There’s Indian, in all its resplendent, curried glory. And then there’s Malabar.
Malabar, a spice-scented stretch of fish-loving coast along the southwest border of the Indian peninsula, is the lesser-known cousin to the rest of the subcontinent—at least as far as exposure to the cuisine in this part of the world goes.
It’s an oversight a Toronto restaurant called Maroli Restaurant seeks to address with the (third annual) Malabar Food Festival this weekend.
Malabar, back in its day, was a prominent seaport for explorers making the New World run. As such, its seafood-heavy, delicately flavoured cuisine is inspired by Dutch, British, French, Portuguese and Arab influences.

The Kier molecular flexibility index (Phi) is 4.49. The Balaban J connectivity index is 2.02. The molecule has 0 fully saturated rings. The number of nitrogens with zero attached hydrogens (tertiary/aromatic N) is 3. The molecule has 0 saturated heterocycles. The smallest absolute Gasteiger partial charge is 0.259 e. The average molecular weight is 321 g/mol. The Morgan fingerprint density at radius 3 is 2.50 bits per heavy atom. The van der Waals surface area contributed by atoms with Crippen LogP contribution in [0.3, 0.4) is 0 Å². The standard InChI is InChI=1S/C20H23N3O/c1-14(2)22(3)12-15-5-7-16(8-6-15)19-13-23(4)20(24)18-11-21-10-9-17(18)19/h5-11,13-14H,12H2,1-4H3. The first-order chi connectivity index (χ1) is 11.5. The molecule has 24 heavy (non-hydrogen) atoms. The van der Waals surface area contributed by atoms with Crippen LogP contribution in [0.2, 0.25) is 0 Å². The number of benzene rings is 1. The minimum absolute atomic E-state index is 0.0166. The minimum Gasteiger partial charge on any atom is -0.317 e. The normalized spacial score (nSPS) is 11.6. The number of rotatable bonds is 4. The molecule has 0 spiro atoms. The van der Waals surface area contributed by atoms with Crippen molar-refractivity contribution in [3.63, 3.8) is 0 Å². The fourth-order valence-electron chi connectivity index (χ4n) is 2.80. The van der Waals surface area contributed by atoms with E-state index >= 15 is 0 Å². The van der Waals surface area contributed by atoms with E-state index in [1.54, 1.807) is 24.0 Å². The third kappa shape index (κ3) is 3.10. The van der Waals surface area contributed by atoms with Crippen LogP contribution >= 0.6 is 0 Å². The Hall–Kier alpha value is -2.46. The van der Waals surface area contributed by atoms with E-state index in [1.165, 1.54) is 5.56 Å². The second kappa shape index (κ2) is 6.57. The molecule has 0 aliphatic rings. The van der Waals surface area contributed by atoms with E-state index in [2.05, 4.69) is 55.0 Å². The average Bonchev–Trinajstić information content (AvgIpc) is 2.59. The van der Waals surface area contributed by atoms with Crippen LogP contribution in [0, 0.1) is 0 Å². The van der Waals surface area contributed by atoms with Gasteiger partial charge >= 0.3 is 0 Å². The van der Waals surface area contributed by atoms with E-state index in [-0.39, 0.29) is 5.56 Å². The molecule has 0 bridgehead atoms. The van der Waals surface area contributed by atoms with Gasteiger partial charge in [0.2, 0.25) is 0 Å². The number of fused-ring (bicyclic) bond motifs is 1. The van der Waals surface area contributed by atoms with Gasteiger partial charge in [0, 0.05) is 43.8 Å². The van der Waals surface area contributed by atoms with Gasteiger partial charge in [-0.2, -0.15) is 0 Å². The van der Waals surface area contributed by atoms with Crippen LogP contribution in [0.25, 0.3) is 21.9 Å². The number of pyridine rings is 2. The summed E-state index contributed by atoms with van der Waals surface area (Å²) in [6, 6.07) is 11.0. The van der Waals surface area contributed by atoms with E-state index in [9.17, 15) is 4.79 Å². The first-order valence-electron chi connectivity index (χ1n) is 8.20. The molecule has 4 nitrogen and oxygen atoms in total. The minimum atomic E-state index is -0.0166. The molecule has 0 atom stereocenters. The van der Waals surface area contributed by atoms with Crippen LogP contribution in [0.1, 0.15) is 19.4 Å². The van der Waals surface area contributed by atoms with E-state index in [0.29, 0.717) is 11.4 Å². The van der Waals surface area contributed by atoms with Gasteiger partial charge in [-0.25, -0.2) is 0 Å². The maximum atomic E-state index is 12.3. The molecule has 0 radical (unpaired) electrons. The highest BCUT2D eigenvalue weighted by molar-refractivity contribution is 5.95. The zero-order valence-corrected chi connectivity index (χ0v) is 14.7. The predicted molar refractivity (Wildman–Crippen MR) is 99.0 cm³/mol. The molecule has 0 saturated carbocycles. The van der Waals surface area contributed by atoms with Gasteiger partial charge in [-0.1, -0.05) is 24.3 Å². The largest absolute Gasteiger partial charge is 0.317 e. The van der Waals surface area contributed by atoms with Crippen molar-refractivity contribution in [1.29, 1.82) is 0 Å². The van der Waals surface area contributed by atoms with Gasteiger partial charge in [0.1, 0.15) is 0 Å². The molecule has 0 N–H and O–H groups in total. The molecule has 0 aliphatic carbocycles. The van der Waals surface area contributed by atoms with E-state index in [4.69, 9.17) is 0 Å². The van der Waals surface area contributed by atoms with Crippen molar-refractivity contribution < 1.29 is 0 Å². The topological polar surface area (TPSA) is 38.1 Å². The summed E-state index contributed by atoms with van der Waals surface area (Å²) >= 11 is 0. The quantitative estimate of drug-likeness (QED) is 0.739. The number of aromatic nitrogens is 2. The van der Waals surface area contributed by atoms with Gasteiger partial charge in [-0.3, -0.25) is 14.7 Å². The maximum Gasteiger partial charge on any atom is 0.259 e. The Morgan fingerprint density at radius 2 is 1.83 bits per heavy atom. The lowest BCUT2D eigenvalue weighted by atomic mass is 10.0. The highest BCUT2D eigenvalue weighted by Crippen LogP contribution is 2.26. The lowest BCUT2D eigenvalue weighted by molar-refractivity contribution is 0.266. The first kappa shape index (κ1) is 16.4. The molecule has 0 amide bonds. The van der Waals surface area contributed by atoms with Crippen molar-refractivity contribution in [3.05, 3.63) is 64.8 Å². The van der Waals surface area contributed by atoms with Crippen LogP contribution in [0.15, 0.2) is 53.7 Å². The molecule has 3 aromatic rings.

As for Maroli, a Mirvish Village staple for the past six years, it’s the only Malabari restaurant in Toronto and, enthuses owner Naveen Polapady, quite possibly the country.
For $30, guests get a beverage and an opportunity to sample endlessly from the tastes of Malabar, noted for its abundant use of coconut (meat, oil and milk), mustard seeds and curry leaves. The world’s finest black pepper comes from this northern part of Kerala province.
But fish, really, is where it’s at for Maroli and its self-contained little festival. Try the greenish-yellow seafood curry, meen moilee; or mathi fry, a pan-fried sardine that, says native Malabari Polapady, “is quite unlike anything you’ve eaten before.”
Maroli is at 630 Bloor St. W., and the Malabar Food Festival runs from noon to 10pm on May 1 and May 2.